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Title: Influence of remote cathodes on corrosion mechanism at exposed cut edges in organically coated galvanized steels

Abstract

The scanning vibrating electrode technique (SVET) was used to study the influence that accelerating corrosion, by attaching remote stainless steel cathodes, has on the corrosion mechanism occurring at exposed cut edges of 0.7-mm gauge organically coated galvanized steels (OCS). Galvanized steel samples were coated with organic coating layers (200 {micro}m polyvinyl chloride [PVC] on one side and between 5 {micro}m and 36 {micro}m polyester on the other) to produce model cut edges with varying degrees of coating asymmetry. Under green corrosion conditions in 5% aqueous sodium chloride (NaCl) in the absence of polarization, such materials exhibited an asymmetric corrosion profile, which likely was caused by the establishment of differential aeration. Anodic activity was localized proximal to the thicker PVC coating with cathodic activity on the steel and zinc proximal to the thinner polyester coating. SVET testing and electrical impedance spectroscopic (EIS) measurements showed that there was no activity occurring via electrolytic transport through the organic coating, with the exception of the thinnest (5 {micro}m polyester) coatings, which had measurable pore resistance. Attaching a 4-cm{sup 2} remote stainless steel cathode to the 20-mm exposed cut edge caused the anodic currents emanating from the cut edge to increase fifty-fold, accompanied by amore » dramatic change in observed mechanism. The location of anodic and cathodic activity on the cut edge was altered significantly with both zinc layers acting as focal anodes. Removal of the remote cathode returned the corrosion current to a similar level seen in the unpolarized conditions, but the original mechanism never was recovered, and both zinc layers remained anodic. Cyclic wet and dry testing using a paint-undercutting accelerated test (PUCAT) apparatus was used to demonstrate the influence that this mechanistic change had on the degree of PVC coating delamination away from the exposed cut edge.« less

Authors:
; ;
Publication Date:
Research Org.:
Univ. of Wales Swansea (GB)
OSTI Identifier:
20075967
Resource Type:
Journal Article
Journal Name:
Corrosion (Houston)
Additional Journal Information:
Journal Volume: 56; Journal Issue: 5; Other Information: PBD: May 2000; Journal ID: ISSN 0010-9312
Country of Publication:
United States
Language:
English
Subject:
36 MATERIALS SCIENCE; CORROSION; STEELS; PROTECTIVE COATINGS; ZINC; PVC; POLYESTERS; CUTTING; CATHODES; ANODES; ACCELERATION

Citation Formats

Worsley, D.A., Powell, S.M., and McMurray, H.N. Influence of remote cathodes on corrosion mechanism at exposed cut edges in organically coated galvanized steels. United States: N. p., 2000. Web. doi:10.5006/1.3280553.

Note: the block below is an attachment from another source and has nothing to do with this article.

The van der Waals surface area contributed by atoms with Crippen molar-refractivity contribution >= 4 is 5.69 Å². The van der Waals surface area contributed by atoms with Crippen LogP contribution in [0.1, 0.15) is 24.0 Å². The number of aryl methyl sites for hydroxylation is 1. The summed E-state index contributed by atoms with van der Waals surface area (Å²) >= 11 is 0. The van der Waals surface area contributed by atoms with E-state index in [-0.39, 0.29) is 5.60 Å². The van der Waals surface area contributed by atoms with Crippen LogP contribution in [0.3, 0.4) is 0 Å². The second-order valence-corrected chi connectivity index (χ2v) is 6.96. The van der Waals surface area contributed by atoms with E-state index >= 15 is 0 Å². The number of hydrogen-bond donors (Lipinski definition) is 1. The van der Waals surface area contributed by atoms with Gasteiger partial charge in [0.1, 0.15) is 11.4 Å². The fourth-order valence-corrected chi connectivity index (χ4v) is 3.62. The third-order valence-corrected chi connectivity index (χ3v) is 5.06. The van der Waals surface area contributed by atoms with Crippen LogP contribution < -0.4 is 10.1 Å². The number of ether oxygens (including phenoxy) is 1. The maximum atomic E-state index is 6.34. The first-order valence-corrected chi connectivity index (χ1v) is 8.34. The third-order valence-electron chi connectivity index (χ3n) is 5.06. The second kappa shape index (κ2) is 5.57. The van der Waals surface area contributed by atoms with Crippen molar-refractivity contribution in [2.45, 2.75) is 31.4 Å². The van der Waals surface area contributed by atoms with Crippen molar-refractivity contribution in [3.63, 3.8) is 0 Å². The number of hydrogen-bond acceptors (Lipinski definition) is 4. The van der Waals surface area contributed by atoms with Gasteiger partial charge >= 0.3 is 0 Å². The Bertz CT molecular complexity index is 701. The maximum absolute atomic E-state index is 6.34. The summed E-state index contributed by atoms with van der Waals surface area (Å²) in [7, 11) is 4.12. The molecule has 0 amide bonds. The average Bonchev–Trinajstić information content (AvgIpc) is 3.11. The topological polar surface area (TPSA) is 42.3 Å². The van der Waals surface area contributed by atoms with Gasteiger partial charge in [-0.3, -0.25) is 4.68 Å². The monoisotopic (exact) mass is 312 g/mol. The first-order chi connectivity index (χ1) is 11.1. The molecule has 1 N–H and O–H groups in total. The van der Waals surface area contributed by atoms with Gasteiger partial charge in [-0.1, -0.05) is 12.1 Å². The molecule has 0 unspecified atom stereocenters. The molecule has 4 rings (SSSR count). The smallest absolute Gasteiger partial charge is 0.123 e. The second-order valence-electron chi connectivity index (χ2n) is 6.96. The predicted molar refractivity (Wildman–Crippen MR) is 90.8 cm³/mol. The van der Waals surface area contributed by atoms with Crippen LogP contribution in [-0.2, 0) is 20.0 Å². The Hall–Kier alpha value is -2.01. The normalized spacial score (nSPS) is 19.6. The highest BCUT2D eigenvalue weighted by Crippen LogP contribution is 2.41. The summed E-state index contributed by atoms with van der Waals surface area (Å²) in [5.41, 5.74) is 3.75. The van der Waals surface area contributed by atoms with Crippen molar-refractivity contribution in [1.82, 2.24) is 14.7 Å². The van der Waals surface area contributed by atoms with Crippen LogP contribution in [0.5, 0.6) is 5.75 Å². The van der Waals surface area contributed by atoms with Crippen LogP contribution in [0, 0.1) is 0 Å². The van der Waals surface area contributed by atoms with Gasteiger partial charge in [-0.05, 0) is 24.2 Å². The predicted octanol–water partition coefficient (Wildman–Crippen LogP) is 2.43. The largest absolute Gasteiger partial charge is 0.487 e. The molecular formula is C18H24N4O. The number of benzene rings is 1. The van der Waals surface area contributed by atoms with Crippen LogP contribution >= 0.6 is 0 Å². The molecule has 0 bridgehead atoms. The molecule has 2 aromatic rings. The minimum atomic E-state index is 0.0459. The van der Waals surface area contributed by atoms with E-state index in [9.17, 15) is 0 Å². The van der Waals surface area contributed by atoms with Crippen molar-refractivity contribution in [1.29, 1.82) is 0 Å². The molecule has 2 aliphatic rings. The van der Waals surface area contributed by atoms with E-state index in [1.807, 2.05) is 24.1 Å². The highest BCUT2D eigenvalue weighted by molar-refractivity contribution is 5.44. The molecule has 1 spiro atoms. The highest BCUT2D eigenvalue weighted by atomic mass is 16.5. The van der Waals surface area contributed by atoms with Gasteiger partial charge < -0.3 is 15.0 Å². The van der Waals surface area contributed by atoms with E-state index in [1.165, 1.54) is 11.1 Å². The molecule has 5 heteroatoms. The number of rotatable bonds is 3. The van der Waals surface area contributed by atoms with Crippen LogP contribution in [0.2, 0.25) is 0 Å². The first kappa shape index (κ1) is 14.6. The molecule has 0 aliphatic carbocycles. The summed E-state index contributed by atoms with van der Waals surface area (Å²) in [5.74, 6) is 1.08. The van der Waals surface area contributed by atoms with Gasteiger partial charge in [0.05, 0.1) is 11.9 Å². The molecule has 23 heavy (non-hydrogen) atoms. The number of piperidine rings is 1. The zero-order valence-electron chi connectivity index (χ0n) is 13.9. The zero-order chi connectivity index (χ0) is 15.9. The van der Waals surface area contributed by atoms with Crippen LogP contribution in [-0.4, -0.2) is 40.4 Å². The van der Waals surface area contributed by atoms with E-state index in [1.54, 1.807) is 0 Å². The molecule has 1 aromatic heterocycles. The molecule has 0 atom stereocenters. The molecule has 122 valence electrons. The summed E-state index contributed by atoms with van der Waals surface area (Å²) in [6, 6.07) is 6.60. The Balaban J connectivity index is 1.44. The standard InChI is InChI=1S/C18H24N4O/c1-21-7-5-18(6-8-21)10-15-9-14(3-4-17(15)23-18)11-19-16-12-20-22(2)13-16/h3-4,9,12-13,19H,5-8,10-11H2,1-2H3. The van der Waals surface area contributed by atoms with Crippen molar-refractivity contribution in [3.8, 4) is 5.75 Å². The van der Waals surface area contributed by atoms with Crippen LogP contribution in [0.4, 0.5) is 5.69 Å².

Worsley, D.A., Powell, S.M., & McMurray, H.N. Influence of remote cathodes on corrosion mechanism at exposed cut edges in organically coated galvanized steels. United States. doi:10.5006/1.3280553.
Worsley, D.A., Powell, S.M., and McMurray, H.N. Mon . "Influence of remote cathodes on corrosion mechanism at exposed cut edges in organically coated galvanized steels". United States. doi:10.5006/1.3280553.
@article{osti_20075967,
title = {Influence of remote cathodes on corrosion mechanism at exposed cut edges in organically coated galvanized steels},
author = {Worsley, D.A. and Powell, S.M. and McMurray, H.N.},
abstractNote = {The scanning vibrating electrode technique (SVET) was used to study the influence that accelerating corrosion, by attaching remote stainless steel cathodes, has on the corrosion mechanism occurring at exposed cut edges of 0.7-mm gauge organically coated galvanized steels (OCS). Galvanized steel samples were coated with organic coating layers (200 {micro}m polyvinyl chloride [PVC] on one side and between 5 {micro}m and 36 {micro}m polyester on the other) to produce model cut edges with varying degrees of coating asymmetry. Under green corrosion conditions in 5% aqueous sodium chloride (NaCl) in the absence of polarization, such materials exhibited an asymmetric corrosion profile, which likely was caused by the establishment of differential aeration. Anodic activity was localized proximal to the thicker PVC coating with cathodic activity on the steel and zinc proximal to the thinner polyester coating. SVET testing and electrical impedance spectroscopic (EIS) measurements showed that there was no activity occurring via electrolytic transport through the organic coating, with the exception of the thinnest (5 {micro}m polyester) coatings, which had measurable pore resistance. Attaching a 4-cm{sup 2} remote stainless steel cathode to the 20-mm exposed cut edge caused the anodic currents emanating from the cut edge to increase fifty-fold, accompanied by a dramatic change in observed mechanism. The location of anodic and cathodic activity on the cut edge was altered significantly with both zinc layers acting as focal anodes. Removal of the remote cathode returned the corrosion current to a similar level seen in the unpolarized conditions, but the original mechanism never was recovered, and both zinc layers remained anodic. Cyclic wet and dry testing using a paint-undercutting accelerated test (PUCAT) apparatus was used to demonstrate the influence that this mechanistic change had on the degree of PVC coating delamination away from the exposed cut edge.},
doi = {10.5006/1.3280553},
journal = {Corrosion (Houston)},
issn = {0010-9312},
number = 5,
volume = 56,
place = {United States},
year = {2000},
month = {5}
}